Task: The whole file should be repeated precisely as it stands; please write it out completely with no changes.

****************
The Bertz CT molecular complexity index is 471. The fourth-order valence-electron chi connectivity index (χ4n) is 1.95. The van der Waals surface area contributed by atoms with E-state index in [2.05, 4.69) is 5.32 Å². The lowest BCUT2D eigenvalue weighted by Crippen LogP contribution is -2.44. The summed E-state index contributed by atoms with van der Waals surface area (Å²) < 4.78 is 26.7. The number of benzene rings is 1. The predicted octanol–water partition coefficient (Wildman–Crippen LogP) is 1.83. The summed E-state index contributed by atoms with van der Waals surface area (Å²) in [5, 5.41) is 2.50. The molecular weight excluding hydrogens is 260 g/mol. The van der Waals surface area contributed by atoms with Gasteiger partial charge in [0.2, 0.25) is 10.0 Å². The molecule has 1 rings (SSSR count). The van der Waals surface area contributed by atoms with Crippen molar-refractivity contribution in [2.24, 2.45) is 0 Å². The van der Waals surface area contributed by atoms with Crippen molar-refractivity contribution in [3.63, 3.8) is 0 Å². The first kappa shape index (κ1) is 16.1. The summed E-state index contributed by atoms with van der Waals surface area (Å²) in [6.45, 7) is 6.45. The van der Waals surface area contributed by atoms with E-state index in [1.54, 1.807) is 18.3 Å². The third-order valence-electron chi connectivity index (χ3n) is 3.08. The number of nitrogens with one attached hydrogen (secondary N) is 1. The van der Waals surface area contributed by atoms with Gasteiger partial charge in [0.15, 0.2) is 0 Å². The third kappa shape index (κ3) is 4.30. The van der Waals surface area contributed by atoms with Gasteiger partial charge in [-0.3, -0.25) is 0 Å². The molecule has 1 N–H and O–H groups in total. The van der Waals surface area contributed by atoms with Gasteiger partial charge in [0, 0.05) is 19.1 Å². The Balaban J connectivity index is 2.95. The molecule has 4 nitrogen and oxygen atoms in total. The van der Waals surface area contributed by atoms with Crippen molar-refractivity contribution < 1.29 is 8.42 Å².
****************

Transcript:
The Bertz CT molecular complexity index is 471. The fourth-order valence-electron chi connectivity index (χ4n) is 1.95. The van der Waals surface area contributed by atoms with E-state index in [2.05, 4.69) is 5.32 Å². The lowest BCUT2D eigenvalue weighted by Crippen LogP contribution is -2.44. The summed E-state index contributed by atoms with van der Waals surface area (Å²) < 4.78 is 26.7. The number of benzene rings is 1. The predicted octanol–water partition coefficient (Wildman–Crippen LogP) is 1.83. The summed E-state index contributed by atoms with van der Waals surface area (Å²) in [5, 5.41) is 2.50. The molecular weight excluding hydrogens is 260 g/mol. The van der Waals surface area contributed by atoms with Gasteiger partial charge in [0.2, 0.25) is 10.0 Å². The molecule has 1 rings (SSSR count). The van der Waals surface area contributed by atoms with Crippen molar-refractivity contribution in [2.24, 2.45) is 0 Å². The van der Waals surface area contributed by atoms with Crippen molar-refractivity contribution in [3.63, 3.8) is 0 Å². The first kappa shape index (κ1) is 16.1. The summed E-state index contributed by atoms with van der Waals surface area (Å²) in [6.45, 7) is 6.45. The van der Waals surface area contributed by atoms with E-state index in [1.54, 1.807) is 18.3 Å². The third-order valence-electron chi connectivity index (χ3n) is 3.08. The number of nitrogens with one attached hydrogen (secondary N) is 1. The van der Waals surface area contributed by atoms with Gasteiger partial charge in [0.15, 0.2) is 0 Å². The third kappa shape index (κ3) is 4.30. The van der Waals surface area contributed by atoms with Gasteiger partial charge in [-0.3, -0.25) is 0 Å². The molecule has 1 N–H and O–H groups in total. The van der Waals surface area contributed by atoms with Gasteiger partial charge in [0, 0.05) is 19.1 Å². The Balaban J connectivity index is 2.95. The molecule has 4 nitrogen and oxygen atoms in total. The van der Waals surface area contributed by atoms with Crippen molar-refractivity contribution < 1.29 is 8.42 Å².